In 1999 in the UK the main national professional organisations and trades union (CYWU) agreed to join other professional bodies representing informal education practitioners (community workers, community based adult educators, community educators), to create a UK wide National Training Organisation called PAULO (named in honour of the educator Paulo Freire. PAULO was formally approved by the Government to set the occupational training standards for all people working in this employment sector. In 2002 PAULO formed part of the Lifelong Learning UK Sector Skills Council.



Community youth work


Community youth workers provide community-based activities for young people in a variety of settings throughout local communities, including places of worship, nonprofit organizations and government agencies.

Youth empowerment


Youth empowerment is the deliberate granting of authority to young people by adults. This may take the form of youth leadership in program or organizational planning, research, design, facilitation or evaluation. This youth-centered approach has been shown to be particularly effective at promoting and sustaining youth engagement and for its efficacy across cultural, social and other boundaries.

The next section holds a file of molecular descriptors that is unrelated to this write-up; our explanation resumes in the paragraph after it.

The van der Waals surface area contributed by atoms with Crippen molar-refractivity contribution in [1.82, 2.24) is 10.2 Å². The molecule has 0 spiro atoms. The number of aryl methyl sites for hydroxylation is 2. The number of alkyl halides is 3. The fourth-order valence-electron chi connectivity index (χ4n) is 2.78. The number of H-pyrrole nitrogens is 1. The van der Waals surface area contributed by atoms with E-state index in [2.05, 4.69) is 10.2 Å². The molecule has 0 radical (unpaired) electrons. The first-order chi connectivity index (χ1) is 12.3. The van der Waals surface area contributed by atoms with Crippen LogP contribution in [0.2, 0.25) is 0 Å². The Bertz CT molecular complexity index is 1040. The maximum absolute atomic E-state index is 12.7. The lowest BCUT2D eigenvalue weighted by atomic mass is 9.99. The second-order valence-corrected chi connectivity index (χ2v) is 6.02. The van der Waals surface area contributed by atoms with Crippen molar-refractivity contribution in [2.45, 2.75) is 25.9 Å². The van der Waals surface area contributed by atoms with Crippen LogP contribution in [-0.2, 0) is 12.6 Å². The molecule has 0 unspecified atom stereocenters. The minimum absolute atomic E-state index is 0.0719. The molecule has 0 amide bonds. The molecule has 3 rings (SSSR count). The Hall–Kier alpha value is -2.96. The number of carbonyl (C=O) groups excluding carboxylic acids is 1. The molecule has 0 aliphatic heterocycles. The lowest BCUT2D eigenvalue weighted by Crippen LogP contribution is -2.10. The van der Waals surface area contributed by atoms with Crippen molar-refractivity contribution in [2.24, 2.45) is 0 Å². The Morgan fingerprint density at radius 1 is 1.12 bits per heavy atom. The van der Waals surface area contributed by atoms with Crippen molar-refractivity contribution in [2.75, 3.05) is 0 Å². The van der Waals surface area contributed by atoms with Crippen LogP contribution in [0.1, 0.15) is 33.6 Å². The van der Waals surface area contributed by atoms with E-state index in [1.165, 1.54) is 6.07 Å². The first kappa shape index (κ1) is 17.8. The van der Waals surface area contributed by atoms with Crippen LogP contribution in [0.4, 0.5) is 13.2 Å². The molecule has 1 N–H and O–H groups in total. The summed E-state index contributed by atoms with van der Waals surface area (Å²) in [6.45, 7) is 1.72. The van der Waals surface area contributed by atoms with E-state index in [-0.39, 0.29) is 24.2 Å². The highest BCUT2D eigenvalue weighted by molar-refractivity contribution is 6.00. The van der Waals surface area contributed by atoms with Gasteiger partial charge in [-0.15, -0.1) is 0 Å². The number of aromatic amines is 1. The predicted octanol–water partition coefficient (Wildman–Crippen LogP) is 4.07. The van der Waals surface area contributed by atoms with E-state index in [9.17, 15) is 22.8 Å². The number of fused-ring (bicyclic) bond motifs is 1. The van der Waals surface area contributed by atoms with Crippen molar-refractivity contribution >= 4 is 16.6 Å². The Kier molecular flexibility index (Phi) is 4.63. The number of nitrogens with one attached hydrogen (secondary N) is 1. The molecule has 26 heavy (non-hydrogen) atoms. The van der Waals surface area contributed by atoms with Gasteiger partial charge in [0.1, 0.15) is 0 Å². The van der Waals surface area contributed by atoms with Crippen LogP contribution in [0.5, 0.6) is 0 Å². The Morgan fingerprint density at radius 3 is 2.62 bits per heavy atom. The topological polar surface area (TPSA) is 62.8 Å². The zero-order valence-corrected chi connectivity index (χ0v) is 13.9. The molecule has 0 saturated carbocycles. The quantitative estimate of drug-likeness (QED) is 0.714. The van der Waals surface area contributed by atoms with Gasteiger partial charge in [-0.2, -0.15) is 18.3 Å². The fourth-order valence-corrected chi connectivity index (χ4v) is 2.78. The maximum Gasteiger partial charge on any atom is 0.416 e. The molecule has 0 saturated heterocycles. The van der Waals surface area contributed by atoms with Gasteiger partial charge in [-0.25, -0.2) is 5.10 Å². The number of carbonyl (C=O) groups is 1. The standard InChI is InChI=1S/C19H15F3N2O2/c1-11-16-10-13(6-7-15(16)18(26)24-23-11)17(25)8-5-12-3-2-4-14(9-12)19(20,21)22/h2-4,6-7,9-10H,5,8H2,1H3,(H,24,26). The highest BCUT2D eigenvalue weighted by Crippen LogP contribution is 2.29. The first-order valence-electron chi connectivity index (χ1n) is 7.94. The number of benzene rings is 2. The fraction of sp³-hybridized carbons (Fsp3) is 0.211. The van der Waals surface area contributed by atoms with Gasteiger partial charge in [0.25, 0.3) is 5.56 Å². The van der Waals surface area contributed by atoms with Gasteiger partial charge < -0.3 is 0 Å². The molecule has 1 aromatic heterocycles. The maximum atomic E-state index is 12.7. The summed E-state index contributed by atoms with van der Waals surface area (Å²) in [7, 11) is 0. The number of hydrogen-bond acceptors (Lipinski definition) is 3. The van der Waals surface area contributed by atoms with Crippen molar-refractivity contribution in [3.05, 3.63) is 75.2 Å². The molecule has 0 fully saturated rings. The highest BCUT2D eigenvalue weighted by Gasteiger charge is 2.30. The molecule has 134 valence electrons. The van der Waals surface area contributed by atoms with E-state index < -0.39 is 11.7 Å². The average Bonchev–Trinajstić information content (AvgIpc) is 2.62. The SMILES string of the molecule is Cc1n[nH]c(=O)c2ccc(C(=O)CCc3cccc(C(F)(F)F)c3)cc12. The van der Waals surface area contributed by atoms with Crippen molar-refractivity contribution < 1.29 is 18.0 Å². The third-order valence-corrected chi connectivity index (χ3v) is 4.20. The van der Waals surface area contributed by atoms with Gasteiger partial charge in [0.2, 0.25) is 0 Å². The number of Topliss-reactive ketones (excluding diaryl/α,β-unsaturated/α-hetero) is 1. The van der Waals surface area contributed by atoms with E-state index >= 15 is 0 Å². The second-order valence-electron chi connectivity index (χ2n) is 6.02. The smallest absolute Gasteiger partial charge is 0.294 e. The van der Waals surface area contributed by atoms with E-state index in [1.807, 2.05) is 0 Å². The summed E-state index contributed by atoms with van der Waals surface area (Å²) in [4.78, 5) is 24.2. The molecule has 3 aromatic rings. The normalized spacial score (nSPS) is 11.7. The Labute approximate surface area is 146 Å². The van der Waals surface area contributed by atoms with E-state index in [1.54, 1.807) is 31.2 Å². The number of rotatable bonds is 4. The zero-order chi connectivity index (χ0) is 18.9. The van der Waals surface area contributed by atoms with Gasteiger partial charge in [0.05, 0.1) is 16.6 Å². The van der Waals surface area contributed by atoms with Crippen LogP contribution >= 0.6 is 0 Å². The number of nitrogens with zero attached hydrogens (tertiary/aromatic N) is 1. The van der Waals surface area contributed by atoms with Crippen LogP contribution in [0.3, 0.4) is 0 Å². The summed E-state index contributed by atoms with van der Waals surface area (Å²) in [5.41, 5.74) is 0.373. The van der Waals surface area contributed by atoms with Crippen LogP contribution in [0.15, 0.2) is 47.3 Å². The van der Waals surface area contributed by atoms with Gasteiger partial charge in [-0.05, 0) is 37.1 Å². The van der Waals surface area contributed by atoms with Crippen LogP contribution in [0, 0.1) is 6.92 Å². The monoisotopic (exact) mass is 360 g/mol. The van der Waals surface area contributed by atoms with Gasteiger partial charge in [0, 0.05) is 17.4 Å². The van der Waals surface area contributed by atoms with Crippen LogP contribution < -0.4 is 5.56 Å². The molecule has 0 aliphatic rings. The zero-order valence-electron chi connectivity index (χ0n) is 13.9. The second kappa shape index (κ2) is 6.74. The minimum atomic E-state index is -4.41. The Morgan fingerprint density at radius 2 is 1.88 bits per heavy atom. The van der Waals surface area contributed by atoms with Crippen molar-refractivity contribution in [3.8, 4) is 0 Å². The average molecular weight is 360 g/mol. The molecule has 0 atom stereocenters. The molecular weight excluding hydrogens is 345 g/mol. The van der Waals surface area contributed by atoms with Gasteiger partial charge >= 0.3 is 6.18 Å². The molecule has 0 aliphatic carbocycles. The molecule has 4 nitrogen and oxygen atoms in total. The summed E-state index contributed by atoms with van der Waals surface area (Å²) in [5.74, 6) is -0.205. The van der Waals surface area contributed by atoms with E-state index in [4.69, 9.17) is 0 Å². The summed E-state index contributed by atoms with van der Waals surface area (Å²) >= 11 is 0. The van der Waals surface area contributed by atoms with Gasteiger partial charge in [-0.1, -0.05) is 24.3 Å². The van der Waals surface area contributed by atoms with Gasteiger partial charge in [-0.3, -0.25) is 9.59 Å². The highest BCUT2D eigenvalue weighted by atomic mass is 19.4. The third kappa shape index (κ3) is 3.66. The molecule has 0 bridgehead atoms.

Schemes associated with youth empowerment include programs various types of youth participation throughout organizations, governments and schools. This includes involving youth as planners, researchers, teachers, evaluators, decision-makers and advocates.

Centre-based youth work

The Center for Intercultural Dialogue manages several youth centers in Kumanovo, North Macedonia, aiming to offer youth work and to bridge the community divide in the region.